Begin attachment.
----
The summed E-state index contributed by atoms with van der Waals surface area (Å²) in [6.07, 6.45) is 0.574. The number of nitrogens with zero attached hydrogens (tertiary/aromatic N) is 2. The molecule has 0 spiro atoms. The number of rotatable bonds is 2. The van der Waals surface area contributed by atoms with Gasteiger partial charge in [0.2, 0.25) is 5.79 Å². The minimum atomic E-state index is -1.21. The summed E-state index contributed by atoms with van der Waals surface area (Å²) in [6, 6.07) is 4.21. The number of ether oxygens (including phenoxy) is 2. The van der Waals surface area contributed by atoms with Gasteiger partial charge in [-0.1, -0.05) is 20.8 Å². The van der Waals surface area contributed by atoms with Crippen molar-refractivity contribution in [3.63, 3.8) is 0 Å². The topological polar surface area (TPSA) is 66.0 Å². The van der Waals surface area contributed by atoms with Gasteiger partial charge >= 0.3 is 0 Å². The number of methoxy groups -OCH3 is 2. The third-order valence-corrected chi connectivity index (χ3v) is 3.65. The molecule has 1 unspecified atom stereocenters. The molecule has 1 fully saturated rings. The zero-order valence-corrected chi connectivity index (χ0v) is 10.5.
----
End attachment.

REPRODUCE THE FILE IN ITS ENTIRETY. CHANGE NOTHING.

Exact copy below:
The summed E-state index contributed by atoms with van der Waals surface area (Å²) in [6.07, 6.45) is 0.574. The number of nitrogens with zero attached hydrogens (tertiary/aromatic N) is 2. The molecule has 0 spiro atoms. The number of rotatable bonds is 2. The van der Waals surface area contributed by atoms with Gasteiger partial charge in [0.2, 0.25) is 5.79 Å². The minimum atomic E-state index is -1.21. The summed E-state index contributed by atoms with van der Waals surface area (Å²) in [6, 6.07) is 4.21. The number of ether oxygens (including phenoxy) is 2. The van der Waals surface area contributed by atoms with Gasteiger partial charge in [-0.1, -0.05) is 20.8 Å². The van der Waals surface area contributed by atoms with Crippen molar-refractivity contribution in [3.63, 3.8) is 0 Å². The topological polar surface area (TPSA) is 66.0 Å². The van der Waals surface area contributed by atoms with Gasteiger partial charge >= 0.3 is 0 Å². The number of methoxy groups -OCH3 is 2. The third-order valence-corrected chi connectivity index (χ3v) is 3.65. The molecule has 1 unspecified atom stereocenters. The molecule has 1 fully saturated rings. The zero-order valence-corrected chi connectivity index (χ0v) is 10.5.